House debates

Monday, 18 March 2024

Private Members' Business

Health Care: Sleep

7:11 pm

Photo of Mike FreelanderMike Freelander (Macarthur, Australian Labor Party) Share this | | Hansard source

I move:

That this House:

(1) acknowledges that:

(a) sleep is essential to good physical health and to mental and emotional wellbeing;

(b) insufficient sleep increases risks to long-term physical and mental health;

(c) four in every ten Australians currently experience inadequate sleep; and

(d) inadequate sleep has substantial economic and productivity costs for Australia;

(2) notes the:

(a) recent SBS television series 'Australia's Sleep Revolution' with Dr Michael Mosley and its role in raising awareness of the importance of sleep to health and wellbeing;

(b) eleven recommendations of the inquiry and report, Bedtime Reading, which was completed in the 45th Parliament by the House of Representatives Standing Committee on Health, Aged Care and Sport;

(c) committee's bipartisan and comprehensive recommendations which highlighted the need for sleep health to be recognised as a national priority due to its health significance;

(d) Government's response to the report published in August 2023, which supported or supported in-principle ten of the eleven recommendations made by the committee; and

(e) Government's focus on sleep health as a national priority alongside fitness and nutrition; and

(3) recognises the sustained attention required by the Government, in collaboration with states and territories, to ensure our health system acknowledges, addresses, and responds to the growing prevalence of inadequate sleep and its harmful impacts on health, well-being, and social and economic outcomes.

Sleep is often an afterthought for many Australians. Despite our supposedly laid-back lifestyle, we often find ourselves on the go and pressed for time every day, and no more so than in this parliament. As a result, our sleep suffers, as does our overall health. As a parent, a grandparent, a paediatrician and a politician I've seen firsthand how a lack of sleep affects those around me, including me and my family. As a paediatrician I've often sat in my office and heard from rather hollow-eyed parents about the sleep of their newborn or their toddler and how it's affecting them, their families and their health.

Inadequate sleep and sleep disorders can have serious health complications. It can lead to conditions such as cardiovascular disease, hypertension, diabetes, cognitive decline and deterioration, and other health conditions such as multiple sclerosis. With health issues, prevention is the answer, and it should be the key focus of how we deal with sleep issues. This is particularly important for my electorate of Macarthur, as we have many individuals working in roles that have shiftwork, that have overnight or late-hour shifts, such as in emergency services, public transport services and the logistics industries. Even in my own industry of health we've seen how people can be affected by long shifts, poor sleep and having to deal with family life as well as the long working hours.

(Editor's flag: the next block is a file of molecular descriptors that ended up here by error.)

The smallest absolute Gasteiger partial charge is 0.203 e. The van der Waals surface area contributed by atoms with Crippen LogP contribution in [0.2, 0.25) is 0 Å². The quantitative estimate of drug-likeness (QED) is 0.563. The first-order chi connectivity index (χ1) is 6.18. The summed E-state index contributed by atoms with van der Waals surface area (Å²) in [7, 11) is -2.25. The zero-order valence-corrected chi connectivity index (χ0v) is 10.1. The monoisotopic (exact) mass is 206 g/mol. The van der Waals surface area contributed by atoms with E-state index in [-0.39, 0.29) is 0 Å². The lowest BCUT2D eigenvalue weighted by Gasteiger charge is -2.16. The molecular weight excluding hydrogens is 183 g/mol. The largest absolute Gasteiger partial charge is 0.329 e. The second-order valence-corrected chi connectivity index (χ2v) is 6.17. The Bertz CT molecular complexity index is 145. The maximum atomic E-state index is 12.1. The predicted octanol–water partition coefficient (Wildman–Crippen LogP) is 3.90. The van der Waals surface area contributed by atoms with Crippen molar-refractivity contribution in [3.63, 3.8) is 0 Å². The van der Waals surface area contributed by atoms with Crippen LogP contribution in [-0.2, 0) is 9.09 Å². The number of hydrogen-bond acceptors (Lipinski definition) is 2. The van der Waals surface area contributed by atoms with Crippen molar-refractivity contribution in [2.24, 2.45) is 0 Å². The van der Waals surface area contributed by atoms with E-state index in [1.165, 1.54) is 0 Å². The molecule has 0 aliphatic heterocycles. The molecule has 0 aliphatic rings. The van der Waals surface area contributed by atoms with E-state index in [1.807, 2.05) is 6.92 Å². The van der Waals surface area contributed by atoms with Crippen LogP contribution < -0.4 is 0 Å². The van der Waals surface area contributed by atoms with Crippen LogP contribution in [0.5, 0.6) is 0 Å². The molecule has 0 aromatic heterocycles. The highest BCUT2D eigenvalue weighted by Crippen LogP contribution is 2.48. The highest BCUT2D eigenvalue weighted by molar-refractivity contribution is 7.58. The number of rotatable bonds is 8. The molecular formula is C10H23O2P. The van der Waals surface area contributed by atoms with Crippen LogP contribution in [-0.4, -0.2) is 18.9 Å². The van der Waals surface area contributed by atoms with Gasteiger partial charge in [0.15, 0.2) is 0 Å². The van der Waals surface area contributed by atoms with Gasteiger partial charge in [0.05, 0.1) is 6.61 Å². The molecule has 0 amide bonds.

I firmly believe also that every member of this House would acknowledge the importance of sleep. I don't know how many of our colleagues have come to see me about their poor sleep and the difficulty they're having coping with the workload of a parliamentarian or a staffer. My good friend the member for Fremantle, Josh Wilson, and his staff travel from Western Australia each sitting week and need to adjust their own body clocks every sitting week to deal with the long travel time and the lifestyle of a parliamentarian and parliamentary staff.

I'd also like to thank the member for Fremantle for seconding this motion. Together we are rather minor celebrities—although he is much more of a celebrity than me—as we feature in this Wednesday's episode of the SBS documentary Australia's sleep revolution with Dr Michael Mosley. We've had our sleep study, alongside those of the member for New England and Senator Jacqui Lambie, and we got some surprises. I can say that I'm not the least healthy member of that quartet, but I didn't do well, much to my surprise.

I was proud to serve as the deputy chair of the Standing Committee on Health, Aged Care and Sport in the last parliament, and I'm proud to now serve as chair of the committee. In the previous parliament, it was alongside my friend the former member for North Sydney and then chair of the committee Trent Zimmerman that we produced the report on our inquiry into sleep health awareness in Australia. We found that almost four in every 10 Australians were not having enough quality sleep, which comes at an obvious cost to the country and to the economy but also to the individual's health. There was also a Deloitte report from 2016 with the finding that, during that period, the Australian economy lost $66 billion due to inadequate sleep.

Our report, which was appropriately entitled Bedtime reading, contained 11 recommendations that sought to address the impact of poor sleep hygiene and inadequate sleep on the Australian community. Our recommendations were: better recognition of sleep health as a priority health and wellbeing issue, revised guidelines and processes for addressing inadequate sleep, a review of available sleep health services and therapies Australia, including eligibility requirements for these services, and mechanisms by which they are funded. We also suggested the listing of supporting medication for sleep disorders under the orphan drug program, including medications for things like narcolepsy. We suggested changes to sleep health education and training for GPs and specialists and an increased focus on research into sleep health and sleep disorders through the Medical Research Future Fund and the NHMRC.